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VCE Psychology 3&4

AOS 1 - Learning and the Neural Basis of Learning

QuestionAnswer
What is Developmental Plasticity? The brain's natural ability (especially during infancy) to form new connections in order to process sensory information from environmental stimulation
What is the Plasticity of the Brain? It is the brains' flexibility and ability to adjust
What is Synaptogenesis? The rapid increase of the total number of synapses (increases tenfold in the first year of life)
What is the Sensitive Period in terms of learning? A period of time when an organism is more responsive to certain environmental stimuli or experiences
What is Experience-Dependant Learning? Learning that is dependant on exposure to specific experiences at any stage in development
What is Experience-Expectant Learning? Learning that occurs through an experience that takes place and that the brain is expecting
What is the Critical Period in learning? The specific period during which an organism is most vulnerable to the absence of certain stimuli or experiences
Define "Learning" A relatively permanent change in behavior that occurs as a result of experience
The mating dance of a bird is an example of... A fixed-action pattern
How do you know if Learning has taken place? We know learning has taken place by noting modifications in the responses of the organism to stimuli provided by the environment
Define "Reflex" Is an AUTOMATIC and INVOLUNTARY behaviour that dies not require prior experience and occurs the same way each time
Name 3 Newborn Reflexes 1. Sucking 2. Grasping 3. Rooting
What are Fixed-Action Patterns? They are an innate series of movements or behaviours that occur in almost all members of a species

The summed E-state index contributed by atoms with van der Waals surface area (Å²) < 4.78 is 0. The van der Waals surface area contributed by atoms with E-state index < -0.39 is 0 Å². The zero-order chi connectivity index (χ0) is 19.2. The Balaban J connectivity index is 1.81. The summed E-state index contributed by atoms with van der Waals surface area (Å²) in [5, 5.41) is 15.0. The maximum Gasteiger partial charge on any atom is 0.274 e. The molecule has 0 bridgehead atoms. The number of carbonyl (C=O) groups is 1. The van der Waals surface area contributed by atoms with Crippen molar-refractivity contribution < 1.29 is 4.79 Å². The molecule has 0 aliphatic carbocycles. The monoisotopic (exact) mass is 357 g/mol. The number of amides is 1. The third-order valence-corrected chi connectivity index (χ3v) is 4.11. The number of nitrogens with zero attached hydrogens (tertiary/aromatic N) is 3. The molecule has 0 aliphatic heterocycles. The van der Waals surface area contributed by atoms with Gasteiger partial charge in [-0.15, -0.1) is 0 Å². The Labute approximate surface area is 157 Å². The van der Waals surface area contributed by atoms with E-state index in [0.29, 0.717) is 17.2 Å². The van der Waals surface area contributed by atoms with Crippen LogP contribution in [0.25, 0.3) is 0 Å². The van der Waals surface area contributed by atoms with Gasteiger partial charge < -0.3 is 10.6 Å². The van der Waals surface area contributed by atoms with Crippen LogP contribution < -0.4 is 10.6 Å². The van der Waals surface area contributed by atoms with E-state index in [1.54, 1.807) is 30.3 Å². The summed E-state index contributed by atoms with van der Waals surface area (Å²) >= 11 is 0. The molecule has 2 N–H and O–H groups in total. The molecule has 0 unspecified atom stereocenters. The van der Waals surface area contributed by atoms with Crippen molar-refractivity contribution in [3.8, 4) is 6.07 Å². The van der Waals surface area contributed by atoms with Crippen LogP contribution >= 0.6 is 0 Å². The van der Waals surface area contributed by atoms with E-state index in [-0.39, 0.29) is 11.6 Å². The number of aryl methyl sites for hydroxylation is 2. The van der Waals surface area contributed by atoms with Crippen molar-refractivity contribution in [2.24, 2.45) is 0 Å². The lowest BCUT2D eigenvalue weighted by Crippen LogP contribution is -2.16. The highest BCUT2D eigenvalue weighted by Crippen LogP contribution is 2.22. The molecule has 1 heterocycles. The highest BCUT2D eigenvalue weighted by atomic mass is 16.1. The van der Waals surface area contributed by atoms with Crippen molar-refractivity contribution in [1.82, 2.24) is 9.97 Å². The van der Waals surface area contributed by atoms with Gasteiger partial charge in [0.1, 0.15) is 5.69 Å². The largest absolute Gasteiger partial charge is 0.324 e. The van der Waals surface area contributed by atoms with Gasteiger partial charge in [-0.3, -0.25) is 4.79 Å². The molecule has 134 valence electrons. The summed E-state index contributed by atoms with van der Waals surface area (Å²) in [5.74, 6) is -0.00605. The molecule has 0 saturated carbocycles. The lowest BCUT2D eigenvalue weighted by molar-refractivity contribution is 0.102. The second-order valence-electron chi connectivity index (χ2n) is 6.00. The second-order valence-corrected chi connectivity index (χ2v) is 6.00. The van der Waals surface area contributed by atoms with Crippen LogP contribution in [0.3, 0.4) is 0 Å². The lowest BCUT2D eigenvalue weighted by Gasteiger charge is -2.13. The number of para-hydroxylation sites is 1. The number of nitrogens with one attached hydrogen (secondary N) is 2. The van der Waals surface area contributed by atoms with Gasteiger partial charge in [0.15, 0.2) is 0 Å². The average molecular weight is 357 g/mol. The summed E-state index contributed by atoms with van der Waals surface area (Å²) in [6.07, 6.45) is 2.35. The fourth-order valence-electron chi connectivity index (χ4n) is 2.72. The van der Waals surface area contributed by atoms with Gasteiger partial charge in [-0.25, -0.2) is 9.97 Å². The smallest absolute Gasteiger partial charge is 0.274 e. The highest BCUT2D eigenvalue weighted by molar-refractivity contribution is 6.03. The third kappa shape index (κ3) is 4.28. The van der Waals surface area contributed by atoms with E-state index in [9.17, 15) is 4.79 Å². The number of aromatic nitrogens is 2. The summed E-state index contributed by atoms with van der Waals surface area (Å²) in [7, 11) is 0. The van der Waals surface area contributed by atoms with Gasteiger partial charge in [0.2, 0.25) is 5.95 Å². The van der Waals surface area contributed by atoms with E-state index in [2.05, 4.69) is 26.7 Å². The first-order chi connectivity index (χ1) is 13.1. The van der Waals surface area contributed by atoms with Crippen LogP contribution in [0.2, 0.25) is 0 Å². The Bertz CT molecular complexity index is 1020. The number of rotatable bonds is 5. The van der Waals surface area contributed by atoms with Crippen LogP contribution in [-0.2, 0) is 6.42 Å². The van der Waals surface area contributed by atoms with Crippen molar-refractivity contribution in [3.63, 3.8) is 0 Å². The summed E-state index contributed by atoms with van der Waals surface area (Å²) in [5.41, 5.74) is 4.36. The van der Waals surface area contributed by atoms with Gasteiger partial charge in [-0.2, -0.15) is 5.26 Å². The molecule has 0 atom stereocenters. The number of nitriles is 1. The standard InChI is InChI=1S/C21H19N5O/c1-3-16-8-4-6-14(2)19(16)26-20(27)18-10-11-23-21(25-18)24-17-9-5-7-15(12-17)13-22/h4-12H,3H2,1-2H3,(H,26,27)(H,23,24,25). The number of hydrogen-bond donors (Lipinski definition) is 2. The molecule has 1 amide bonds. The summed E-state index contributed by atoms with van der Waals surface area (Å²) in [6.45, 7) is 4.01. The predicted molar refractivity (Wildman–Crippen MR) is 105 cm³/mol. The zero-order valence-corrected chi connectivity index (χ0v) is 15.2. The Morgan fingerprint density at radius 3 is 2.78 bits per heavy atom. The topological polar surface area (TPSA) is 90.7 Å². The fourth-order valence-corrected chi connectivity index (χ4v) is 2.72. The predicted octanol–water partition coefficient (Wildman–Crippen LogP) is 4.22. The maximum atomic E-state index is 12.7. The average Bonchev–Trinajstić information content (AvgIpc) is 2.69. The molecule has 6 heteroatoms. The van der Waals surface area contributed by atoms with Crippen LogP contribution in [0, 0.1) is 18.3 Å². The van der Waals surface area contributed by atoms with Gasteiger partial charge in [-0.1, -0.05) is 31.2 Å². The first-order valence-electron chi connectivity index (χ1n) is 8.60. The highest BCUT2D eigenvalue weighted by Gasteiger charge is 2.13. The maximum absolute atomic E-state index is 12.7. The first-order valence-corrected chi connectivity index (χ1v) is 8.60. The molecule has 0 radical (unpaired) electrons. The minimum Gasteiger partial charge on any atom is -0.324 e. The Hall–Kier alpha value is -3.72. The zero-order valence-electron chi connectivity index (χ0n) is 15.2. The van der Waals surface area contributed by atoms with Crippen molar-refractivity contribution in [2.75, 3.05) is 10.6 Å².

Which species are Fixed-action Patterns more common? They are more common in lower order species such as insects and smaller vertebrates
Define "Maturation" A developmental process towards maturity, based on the orderly sequence of changes that occur in the nervous system and other bodily structures controlled by genes
What role does the the Hippocampus play in Learning? It sorts new declarative information and links to lobes (such as occipital for visual memory and written words)
Define "Conditioning" It is the process of learning associations between a stimulus in the environment (one event) and a behavioral response (another event)
Define "Classical Conditioning" A simple form of learning which occurs through repeated association of two (or more) different stimuli
Who was the Scientist/Psychologist most famous for their research into Classical Conditioning? Ivan Pavlov
Define "The Neutral Stimulus" The name given to the Conditioned Stimulus before it becomes conditioned
Define "The Conditioned Stimulus" The stimulus that is neutral at the beginning, but eventually causes a response because of the association with the unconditioned
Define "The Unconditioned Stimulus" Any stimulus that consistently produces a particular response (Stage 1 only)
Define "The Unconditioned Response" A response which occurs automatically when the UCS is present
Define "The Condition Response" The behaviour which is identical to the UCR but happens after aquisition
Define "Extinction" (in relation to Classical Conditioning) When the Unconditioned Stimulus (UCS) is no longer presented with the Conditioned Stimulus(CS)
Define "Spontaneous Recovery" It occurs after extinction and if the
Define "Stimulus Generalisation" When an organism will respond by producing a CR to stimuli that is similar to the CS
Define "Stimulus Discrimination" When the organism will only respond to the CS and no other stimuli